Literature review: Chee K Woo and Sami L Bahna, Not all shellfish “allergy” is allergy! 10 June 2011. Clinical and Translational Allergy Journal, European Academy of Allergy and Clinical Immunology
My host organization said I should join them in their team-building event, to take a break even if for a day from an incredible month of hyperactivity not to mention, of late, anxiety. They have done an extraordinary job of facilitating my work so far as well as my security in the areas. Of the latter, I know they’re trying to hold in their worries and desire to guard over me 24/7. As for myself, apart from dealing with work pressure, I’ve lately been bombarded with new experiences almost on a daily basis that there’s no time for me to reflect and understand how they benefit my own life. Also, out there in the areas, there’s such a wealth of information and lessons that it’s made it extraordinarily challenging for me to sift through and obtain what’s just needed for the work I’m doing. Then, the usual pressure from family and friends- wtf are you still there for? When they say that…I start to have doubts- yeah, how the hell did I end up here? which I don’t like. Sometimes when I’m in this mood I imagine I’m in one of my favorite places to be…only that I’m fully clothed you know in case my folks decided to forcibly fly in through the roof and get me by the ears, clothed or not. Is why bombs are loathed- they’re like our parents in hyperwar mode.
But seriously by joining my host organization in their activity I wanted to convey my appreciation and gratitude. They’re my second family here, and since my entry into their lives their days have become uncharacteristically hectic. I so owe them some slack.
The event took place by the wonderful sea, in an open community training center maintained by their partner-organization. When we arrived, the distinct smell of goat meat (it’s halal) wafted in the air. We were told there’ll be papaitan and kaldereta on the table- yum! This reminded me of similar gatherings in my areas of assignment when I was younger, also the reunions at my grandparents’ during my childhood. The men did most of the cooking.
I’m already acquainted with the individuals there so I went around and joined in the conversation. Crowds is really a struggle for me although I can put a handle on this when it becomes a duty ie. work requires me to work the crowd. I could do it so well that people think I’m a go-getter. Ha! Besides, when you’re with village people, they scrutinize you with beetle eyes- they will right away pack off snobs or outsiders with no sense of humor. Once, I woke up in a depleted mood and no amount of self pep talk could elevate my mood. This showed through when I was facilitating a discussion with village women. Their faces reflected my mood. But I didn’t care. Then somebody said “no sense of humor” in reply to my question of what makes an effective volunteer. The body language of the other women screamed, oh my goodness. They were all looking at me like how children stare up at their parents when they knew they’ve crossed a no-no line, waiting for a punishment to come or not. The mental image tickled me and I laughed. The women’s bodies eased up a bit. Sense of humor is key to working well with villagers.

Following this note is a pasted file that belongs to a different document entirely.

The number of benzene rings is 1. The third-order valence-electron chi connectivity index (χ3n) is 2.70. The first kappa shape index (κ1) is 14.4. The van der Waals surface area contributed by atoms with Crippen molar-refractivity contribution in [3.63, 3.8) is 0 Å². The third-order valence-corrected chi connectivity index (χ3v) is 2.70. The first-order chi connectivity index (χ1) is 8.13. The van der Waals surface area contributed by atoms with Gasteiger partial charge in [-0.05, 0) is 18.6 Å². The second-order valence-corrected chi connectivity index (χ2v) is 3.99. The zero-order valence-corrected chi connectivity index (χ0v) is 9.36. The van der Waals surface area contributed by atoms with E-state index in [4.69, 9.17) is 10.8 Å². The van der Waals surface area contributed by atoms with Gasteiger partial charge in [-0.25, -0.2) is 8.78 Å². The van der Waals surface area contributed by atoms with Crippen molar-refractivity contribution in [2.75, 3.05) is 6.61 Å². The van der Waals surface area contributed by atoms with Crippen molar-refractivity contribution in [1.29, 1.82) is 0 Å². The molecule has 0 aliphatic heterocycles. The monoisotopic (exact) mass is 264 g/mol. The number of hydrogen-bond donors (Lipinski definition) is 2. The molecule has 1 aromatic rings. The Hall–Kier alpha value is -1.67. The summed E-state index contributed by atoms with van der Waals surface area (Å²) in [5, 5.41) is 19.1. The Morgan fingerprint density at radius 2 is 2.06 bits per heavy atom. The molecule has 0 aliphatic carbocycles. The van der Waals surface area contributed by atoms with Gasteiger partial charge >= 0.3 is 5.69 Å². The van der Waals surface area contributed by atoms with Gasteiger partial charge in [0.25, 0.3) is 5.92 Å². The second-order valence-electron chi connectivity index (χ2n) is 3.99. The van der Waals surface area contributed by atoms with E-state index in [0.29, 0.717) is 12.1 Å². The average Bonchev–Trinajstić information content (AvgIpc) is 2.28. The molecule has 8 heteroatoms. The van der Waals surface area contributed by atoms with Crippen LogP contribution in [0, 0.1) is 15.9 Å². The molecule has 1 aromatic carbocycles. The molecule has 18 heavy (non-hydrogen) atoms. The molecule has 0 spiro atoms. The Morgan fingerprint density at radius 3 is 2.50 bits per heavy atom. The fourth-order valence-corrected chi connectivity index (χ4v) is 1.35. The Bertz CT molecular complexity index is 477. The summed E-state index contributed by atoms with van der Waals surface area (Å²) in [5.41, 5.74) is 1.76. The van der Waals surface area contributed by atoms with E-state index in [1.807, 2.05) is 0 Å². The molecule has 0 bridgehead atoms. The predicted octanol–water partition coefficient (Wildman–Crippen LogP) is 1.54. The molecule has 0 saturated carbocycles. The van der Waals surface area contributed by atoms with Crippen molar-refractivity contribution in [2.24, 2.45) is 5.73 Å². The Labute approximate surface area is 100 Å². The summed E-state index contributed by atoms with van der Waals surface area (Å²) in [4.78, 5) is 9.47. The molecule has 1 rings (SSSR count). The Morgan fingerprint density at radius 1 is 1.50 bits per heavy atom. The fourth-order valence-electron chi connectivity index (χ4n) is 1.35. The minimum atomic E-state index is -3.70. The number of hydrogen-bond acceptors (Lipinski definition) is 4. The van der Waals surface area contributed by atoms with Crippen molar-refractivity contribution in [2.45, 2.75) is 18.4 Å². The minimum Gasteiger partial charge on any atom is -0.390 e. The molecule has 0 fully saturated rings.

Then I moved into the hut where the men were cooking. Somebody asked if I wanted tuba. I said, yes sure. He handed me a cupful. And, it was unbelievably delicious- just the right sweetness and fermentation. The coconut juice had been collected very early that morning and fermented a few hours (it gets stronger the longer it’s fermented however 2-3 days would turn the juice to vinegar). Plus, I was told the container had been thoroughly cleaned and sanitized, which explained why it tasted clean. I had two cups (which kind of alarmed them but I assured them that I have a high tolerance for alcohol). Then while watching them do their thing, we talked about local wines and drinks. This scene reminds me of my childhood during reunions, when I was usually with the men – my uncles and their cousins – watching whatever they were doing and listening to their talk. I have a few photos of those times (come to think of it, I haven’t asked who took the shots). So, growing up, I don’t know but I naturally gravitate toward the company of male friends and acquaintances. Their kind of talk is what I’m familiar with. But also because I find I can be my naturally straightforward self with them and nobody would take overt offense. Ha ha!
We also had prawns, freshly caught and (for me) unbelievably cheap at just 150 a kilo! About seafood, all my life I’ve reacted after digesting it or at times even from merely touching it hence avoided it. But my host organization upon learning this were horrified. The areas teemed with seafood. So we experimented (anyway, I brought my meds). First, pusit small and large ones. And what do you know- no reaction at all not even a hint of an itch. I thought about it. Then it dawned on me. Could it be the preservatives (applied along the supply chain as it makes it’s way to, for instance, Baguio City) and not the seafood? I told my host organization this which excited them some more about our experiment. Next, crabs. I had no reaction after the first. Wow! So I ate another one. Nada. Then, the prawns. No reaction. Amazing! I really am sure now my allergic reactions were due to preservatives. Goodness, how much nutrients did I lose from avoiding seafood?
How did the team-building go? It turned out that was just a bluff. The event was actually a “formal” welcome to me. Soon as the dishes were cooked and laid out, one of the organization’s staff called everyone inside the center, and after the usual how are you all feeling today? talk she then announced the real reason for the gathering. Ha! You thought I was a birthday girl, too stunned at first to react. But, really, it was such a gift.